What are the Common Ferret Diseases and How to Avoid Them?

Having a pet ferret is a rewarding and fun experience, but sometimes it could also be worrisome especially when they get exposed to ferret diseases that could threaten their life. It is important that we know the types of common ferret diseases so that we could prepare for it and prevent any of these sickness from being acquired by our pets.

Always bear in mind that prevention is better than cure. Make sure that you are aware how to prevent these diseases from developing early in life so that your pet could reach the potential lifespan it is intended to live, or even beyond that. We don’t want to see our active and rowdy ferrets become weak and sick because of these diseases, right?

 

 

Common Ferret Diseases and How to Prevent/Treat Them

  • Adrenal disease / Adrenal tumors

 This disease is one of the most prevalent ferret diseases among ferrets 2 years old and above wherein tumor growth takes place in the adrenal glands. The exact cause of this disease is yet to be discovered but in some studies, the reasons of having tumor growth in this particular body part of ferrets are: (1) excessive exposure to artificial light and (2) early altering of their reproductive organs.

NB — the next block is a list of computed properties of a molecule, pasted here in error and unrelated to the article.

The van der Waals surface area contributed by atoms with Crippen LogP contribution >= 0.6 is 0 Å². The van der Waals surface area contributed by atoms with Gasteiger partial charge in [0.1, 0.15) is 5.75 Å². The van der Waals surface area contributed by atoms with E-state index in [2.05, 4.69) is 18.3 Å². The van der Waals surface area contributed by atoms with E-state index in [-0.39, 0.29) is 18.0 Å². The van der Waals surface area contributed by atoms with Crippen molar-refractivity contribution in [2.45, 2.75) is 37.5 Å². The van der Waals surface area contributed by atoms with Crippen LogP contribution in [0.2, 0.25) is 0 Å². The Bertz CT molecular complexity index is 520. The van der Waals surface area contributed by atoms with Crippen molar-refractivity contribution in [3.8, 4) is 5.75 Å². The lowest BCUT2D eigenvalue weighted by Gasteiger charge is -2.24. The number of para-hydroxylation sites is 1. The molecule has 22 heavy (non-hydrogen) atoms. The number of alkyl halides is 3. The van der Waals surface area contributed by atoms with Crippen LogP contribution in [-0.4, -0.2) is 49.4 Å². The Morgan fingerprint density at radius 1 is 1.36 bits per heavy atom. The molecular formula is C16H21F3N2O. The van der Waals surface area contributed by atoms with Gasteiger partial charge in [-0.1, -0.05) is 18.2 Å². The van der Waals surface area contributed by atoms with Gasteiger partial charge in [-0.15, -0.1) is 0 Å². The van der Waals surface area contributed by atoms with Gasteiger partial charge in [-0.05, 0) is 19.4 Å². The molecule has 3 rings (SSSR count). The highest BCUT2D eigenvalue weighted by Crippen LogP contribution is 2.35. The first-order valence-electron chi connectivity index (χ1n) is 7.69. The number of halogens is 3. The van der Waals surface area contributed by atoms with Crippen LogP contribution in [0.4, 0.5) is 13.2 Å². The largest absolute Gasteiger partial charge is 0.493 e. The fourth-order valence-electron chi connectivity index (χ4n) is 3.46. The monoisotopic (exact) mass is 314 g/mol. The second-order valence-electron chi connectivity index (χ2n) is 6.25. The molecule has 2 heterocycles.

Symptoms are:

  • Hair loss or hair thinning particularly on the feet, belly, and on the base of the tail. The thinning are apparent in patterns or patches.
  • Reduced appetite
  • Lethargic behavior
  • Paleness of the skin
  • Excessive scratching
  • Sexual aggression
  • Swollen vulva for female ferrets
  • Difficulty in urinating due to enlarged prostate, frequent urination
  • Weight loss and restlessness
  • Increased thirst

Prevention and Treatment: Treatment may be impossible in the later stages but when detected early on, your ferret veterinarian can help control the spread of the tumor. Your ferret may undergo adrenal panel which will evaluate the blood’s level of hormones and production of steroids. Another way to diagnose the disease is by performing radiograph such as x-ray and ultrasound to see if there is any enlargement in the prostate.

Surgery is the only option to remove the adrenal tumor and an experienced veterinarian would most likely recommend this especially if your ferret hasn’t gone through any adrenal surgery. However, there are factors that will not allow surgical options due to serious complications that may arise such as the location of the tumor; if the growth is on the right adrenal gland that means the largest vein in their body which is adjacent to the right gland could become affected. If surgery isn’t possible, veterinarians would suggest medications such as Lupron treatment, melatonin implants, and some other ferret medications.

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Just to be safe, it is recommended that you avoid your ferrets from too much artificial light exposure and if possible not to have them altered in such an early age to prevent adrenal disease. Though these causes aren’t really proven, there is nothing wrong in taking these safety precautions.

 

  • Insulinoma / Cancer of the pancreas